Yesterday, in response to the speaker’s race in the US House, I argued that such staged purity tests are risky for the Tea Party-type groups that insist on them, for several reasons. Ross Ramsey, at the Texas Tribune, also has some cautionary words for the would-be insurgents. I broadly agree with his analysis and want to underline one point. In Ross’s view, the substantive problem with these Tea Party v RINO fights is that the Republican party itself has assimilated some of the issues that initially galvanized the Tea Party, leaving the factions to argue over more marginal issues:
Since the Tea Party wave that surfaced in April 2009 and crested in the 2010 general elections, the GOP — at both the state and national levels — has appropriated enough of the movement’s ideas to insulate itself from the renegades within its ranks. What might have become a third party has instead been assimilated by the establishment, and for all but a small number of conservatives who remain unhappy with the GOP, there is no need to shop around.
This is especially true in Texas, for two reasons.
1) Our Republicans were conservative enough to begin with. They didn’t appropriate the movement’s ideas; in some cases they generated them. At the time the Tea Party coalesced, in 2009, Texas had been led conservatively, by conservatives for more than a decade. Our Republican incumbents had already been going after federal officials, including Republicans, including former governor George W Bush, for years. “George has never, ever been a fiscal conservative,” said Perry in December 2007, two months after attorney general Greg Abbott sent Ted Cruz to the Supreme Court to argue Medellin v Texas.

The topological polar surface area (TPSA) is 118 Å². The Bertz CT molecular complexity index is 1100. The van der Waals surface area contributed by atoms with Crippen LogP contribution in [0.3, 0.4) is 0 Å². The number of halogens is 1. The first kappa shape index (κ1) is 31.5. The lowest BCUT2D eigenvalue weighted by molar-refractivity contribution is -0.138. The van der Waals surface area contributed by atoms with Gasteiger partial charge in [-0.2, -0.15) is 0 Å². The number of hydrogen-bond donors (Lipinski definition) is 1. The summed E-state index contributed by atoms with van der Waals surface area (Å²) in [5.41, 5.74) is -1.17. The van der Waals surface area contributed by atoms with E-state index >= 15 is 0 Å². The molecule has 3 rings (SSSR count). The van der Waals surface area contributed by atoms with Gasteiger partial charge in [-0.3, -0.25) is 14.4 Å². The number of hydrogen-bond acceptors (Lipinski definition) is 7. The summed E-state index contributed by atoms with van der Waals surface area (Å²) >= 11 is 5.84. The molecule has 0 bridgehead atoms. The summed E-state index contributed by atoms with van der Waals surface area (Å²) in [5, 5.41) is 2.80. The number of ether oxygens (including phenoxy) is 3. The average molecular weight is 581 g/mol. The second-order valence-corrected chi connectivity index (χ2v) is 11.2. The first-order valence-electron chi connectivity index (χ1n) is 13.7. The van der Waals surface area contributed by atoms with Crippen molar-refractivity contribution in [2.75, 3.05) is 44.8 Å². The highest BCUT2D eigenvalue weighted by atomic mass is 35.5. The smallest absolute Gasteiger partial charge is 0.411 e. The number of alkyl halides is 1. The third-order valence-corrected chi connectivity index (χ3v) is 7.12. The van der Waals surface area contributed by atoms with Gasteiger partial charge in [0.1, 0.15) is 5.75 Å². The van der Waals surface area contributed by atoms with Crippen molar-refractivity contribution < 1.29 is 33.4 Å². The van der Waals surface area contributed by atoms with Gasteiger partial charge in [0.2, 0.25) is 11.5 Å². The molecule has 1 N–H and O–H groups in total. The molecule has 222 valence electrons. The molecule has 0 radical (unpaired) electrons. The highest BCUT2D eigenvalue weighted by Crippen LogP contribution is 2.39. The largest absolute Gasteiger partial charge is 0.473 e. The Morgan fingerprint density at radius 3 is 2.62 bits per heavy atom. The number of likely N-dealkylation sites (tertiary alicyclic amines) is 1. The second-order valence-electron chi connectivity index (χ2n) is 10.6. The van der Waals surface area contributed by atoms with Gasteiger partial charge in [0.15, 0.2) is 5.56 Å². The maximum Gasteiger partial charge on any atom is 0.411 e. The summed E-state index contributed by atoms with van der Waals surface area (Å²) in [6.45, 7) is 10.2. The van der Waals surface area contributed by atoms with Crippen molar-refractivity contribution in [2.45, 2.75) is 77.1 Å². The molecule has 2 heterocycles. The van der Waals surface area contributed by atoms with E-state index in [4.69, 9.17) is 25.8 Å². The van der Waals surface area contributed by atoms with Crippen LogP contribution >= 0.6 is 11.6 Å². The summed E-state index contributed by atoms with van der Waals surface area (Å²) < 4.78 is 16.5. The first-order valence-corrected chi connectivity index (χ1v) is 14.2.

2) The apparent inability of Texas Democrats to do anything ever means that there is no pressing incentive for most Texas Republicans to pander to centrists, and they rarely do.
Tea Party Republicans in Texas, then, are in an even more thankless position than their national counterparts when it comes to challenging the “moderates” in their own party. To establish their credentials as the more conservative option they can either adopt genuinely extreme positions or they can fight over scraps. To their credit, most of them eschew the extremist route, but the result is that the Tea Party Republicans in Texas often end up championing weird little causes, like “the Senate should use a 60% rule rather than the two-thirds rule, because 67% is for squishes.” Having campaigned on such issues for several cycles now, the insurgents have convinced a lot of primary voters that such issues matter; they have made themselves vulnerable to the narcissism of small differences. At times they remind me of this penguin.
These exercises in esoterica may work in primaries. But life is a long game. A few days after winning the special election for Glenn Hegar’s senate seat, for example, Lois Kolkhorst told the Houston Chronicle that she was definitely looking to modify the Texas “DREAM Act”—either to repeal it or to toughen its standards. Prior to the election, though, she pledged to repeal the law. It was a seemingly political calculation; her opponent had made an issue of the fact that she voted for the law in the first place, in 2001. But now Kolkhorst is stuck with the consequences. If she pushes for reform, rather than repeal, she can expect a backlash from the base. If she pushes for repeal, she can be the senator who trashed a pretty good law, a law she once supported. Seems a little thankless, doesn’t it?